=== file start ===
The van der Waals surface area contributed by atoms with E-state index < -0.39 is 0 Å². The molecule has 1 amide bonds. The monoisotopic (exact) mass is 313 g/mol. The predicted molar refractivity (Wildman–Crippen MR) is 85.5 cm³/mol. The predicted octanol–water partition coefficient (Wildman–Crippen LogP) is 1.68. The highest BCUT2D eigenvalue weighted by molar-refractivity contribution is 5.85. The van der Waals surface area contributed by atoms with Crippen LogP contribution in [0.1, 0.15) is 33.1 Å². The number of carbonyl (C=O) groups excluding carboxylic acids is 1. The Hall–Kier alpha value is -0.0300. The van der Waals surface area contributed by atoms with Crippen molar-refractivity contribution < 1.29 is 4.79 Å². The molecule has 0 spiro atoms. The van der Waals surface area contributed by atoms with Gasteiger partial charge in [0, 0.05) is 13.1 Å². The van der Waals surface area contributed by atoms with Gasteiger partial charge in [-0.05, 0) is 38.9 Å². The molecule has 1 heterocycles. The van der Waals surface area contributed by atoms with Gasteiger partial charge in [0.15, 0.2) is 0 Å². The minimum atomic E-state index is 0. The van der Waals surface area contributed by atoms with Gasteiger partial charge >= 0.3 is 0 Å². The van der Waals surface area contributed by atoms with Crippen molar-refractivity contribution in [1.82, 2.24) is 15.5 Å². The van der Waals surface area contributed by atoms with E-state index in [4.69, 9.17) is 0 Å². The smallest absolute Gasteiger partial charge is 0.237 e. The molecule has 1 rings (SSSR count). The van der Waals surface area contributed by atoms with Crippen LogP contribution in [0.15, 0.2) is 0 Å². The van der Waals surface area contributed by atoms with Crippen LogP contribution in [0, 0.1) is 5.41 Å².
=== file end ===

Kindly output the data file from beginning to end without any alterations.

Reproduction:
The van der Waals surface area contributed by atoms with E-state index < -0.39 is 0 Å². The molecule has 1 amide bonds. The monoisotopic (exact) mass is 313 g/mol. The predicted molar refractivity (Wildman–Crippen MR) is 85.5 cm³/mol. The predicted octanol–water partition coefficient (Wildman–Crippen LogP) is 1.68. The highest BCUT2D eigenvalue weighted by molar-refractivity contribution is 5.85. The van der Waals surface area contributed by atoms with Crippen LogP contribution in [0.1, 0.15) is 33.1 Å². The number of carbonyl (C=O) groups excluding carboxylic acids is 1. The Hall–Kier alpha value is -0.0300. The van der Waals surface area contributed by atoms with Crippen molar-refractivity contribution < 1.29 is 4.79 Å². The molecule has 0 spiro atoms. The van der Waals surface area contributed by atoms with Gasteiger partial charge in [0, 0.05) is 13.1 Å². The van der Waals surface area contributed by atoms with Gasteiger partial charge in [-0.05, 0) is 38.9 Å². The molecule has 1 heterocycles. The van der Waals surface area contributed by atoms with Gasteiger partial charge in [0.15, 0.2) is 0 Å². The minimum atomic E-state index is 0. The van der Waals surface area contributed by atoms with Gasteiger partial charge >= 0.3 is 0 Å². The van der Waals surface area contributed by atoms with Crippen molar-refractivity contribution in [1.82, 2.24) is 15.5 Å². The van der Waals surface area contributed by atoms with E-state index in [4.69, 9.17) is 0 Å². The smallest absolute Gasteiger partial charge is 0.237 e. The molecule has 1 rings (SSSR count). The van der Waals surface area contributed by atoms with Crippen LogP contribution in [0.15, 0.2) is 0 Å². The van der Waals surface area contributed by atoms with Crippen LogP contribution in [0, 0.1) is 5.41 Å².